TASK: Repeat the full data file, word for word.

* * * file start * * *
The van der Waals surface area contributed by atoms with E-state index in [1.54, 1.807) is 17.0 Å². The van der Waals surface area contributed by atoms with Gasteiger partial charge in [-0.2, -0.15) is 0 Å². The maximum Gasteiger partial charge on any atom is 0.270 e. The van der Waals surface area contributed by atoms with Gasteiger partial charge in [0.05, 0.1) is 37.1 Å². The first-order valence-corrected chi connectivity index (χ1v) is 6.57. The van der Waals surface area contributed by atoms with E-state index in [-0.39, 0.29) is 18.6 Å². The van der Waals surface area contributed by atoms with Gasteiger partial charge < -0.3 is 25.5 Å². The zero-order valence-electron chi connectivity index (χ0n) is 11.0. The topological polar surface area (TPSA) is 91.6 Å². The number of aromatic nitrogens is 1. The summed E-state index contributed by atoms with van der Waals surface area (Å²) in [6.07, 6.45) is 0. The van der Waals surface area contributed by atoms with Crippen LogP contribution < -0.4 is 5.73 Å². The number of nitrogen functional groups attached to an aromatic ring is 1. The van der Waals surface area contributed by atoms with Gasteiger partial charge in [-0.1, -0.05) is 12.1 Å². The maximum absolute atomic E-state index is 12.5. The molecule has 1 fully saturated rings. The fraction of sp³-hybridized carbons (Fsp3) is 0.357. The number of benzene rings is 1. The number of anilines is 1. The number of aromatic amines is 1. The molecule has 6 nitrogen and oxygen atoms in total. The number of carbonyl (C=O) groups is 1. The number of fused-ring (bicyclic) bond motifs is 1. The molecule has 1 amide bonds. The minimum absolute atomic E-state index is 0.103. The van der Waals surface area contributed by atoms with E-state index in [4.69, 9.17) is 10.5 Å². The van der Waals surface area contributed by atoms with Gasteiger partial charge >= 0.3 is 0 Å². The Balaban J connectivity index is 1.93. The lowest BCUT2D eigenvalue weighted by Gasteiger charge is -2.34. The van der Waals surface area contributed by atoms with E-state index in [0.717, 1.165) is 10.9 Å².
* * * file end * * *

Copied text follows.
The van der Waals surface area contributed by atoms with E-state index in [1.54, 1.807) is 17.0 Å². The van der Waals surface area contributed by atoms with Gasteiger partial charge in [-0.2, -0.15) is 0 Å². The maximum Gasteiger partial charge on any atom is 0.270 e. The van der Waals surface area contributed by atoms with Gasteiger partial charge in [0.05, 0.1) is 37.1 Å². The first-order valence-corrected chi connectivity index (χ1v) is 6.57. The van der Waals surface area contributed by atoms with E-state index in [-0.39, 0.29) is 18.6 Å². The van der Waals surface area contributed by atoms with Gasteiger partial charge < -0.3 is 25.5 Å². The zero-order valence-electron chi connectivity index (χ0n) is 11.0. The topological polar surface area (TPSA) is 91.6 Å². The number of aromatic nitrogens is 1. The summed E-state index contributed by atoms with van der Waals surface area (Å²) in [6.07, 6.45) is 0. The van der Waals surface area contributed by atoms with Crippen LogP contribution < -0.4 is 5.73 Å². The number of nitrogen functional groups attached to an aromatic ring is 1. The van der Waals surface area contributed by atoms with Gasteiger partial charge in [-0.1, -0.05) is 12.1 Å². The maximum absolute atomic E-state index is 12.5. The molecule has 1 fully saturated rings. The fraction of sp³-hybridized carbons (Fsp3) is 0.357. The number of benzene rings is 1. The number of anilines is 1. The number of aromatic amines is 1. The molecule has 6 nitrogen and oxygen atoms in total. The number of carbonyl (C=O) groups is 1. The number of fused-ring (bicyclic) bond motifs is 1. The molecule has 1 amide bonds. The minimum absolute atomic E-state index is 0.103. The van der Waals surface area contributed by atoms with E-state index in [4.69, 9.17) is 10.5 Å². The van der Waals surface area contributed by atoms with Gasteiger partial charge >= 0.3 is 0 Å². The Balaban J connectivity index is 1.93. The lowest BCUT2D eigenvalue weighted by Gasteiger charge is -2.34. The van der Waals surface area contributed by atoms with E-state index in [0.717, 1.165) is 10.9 Å².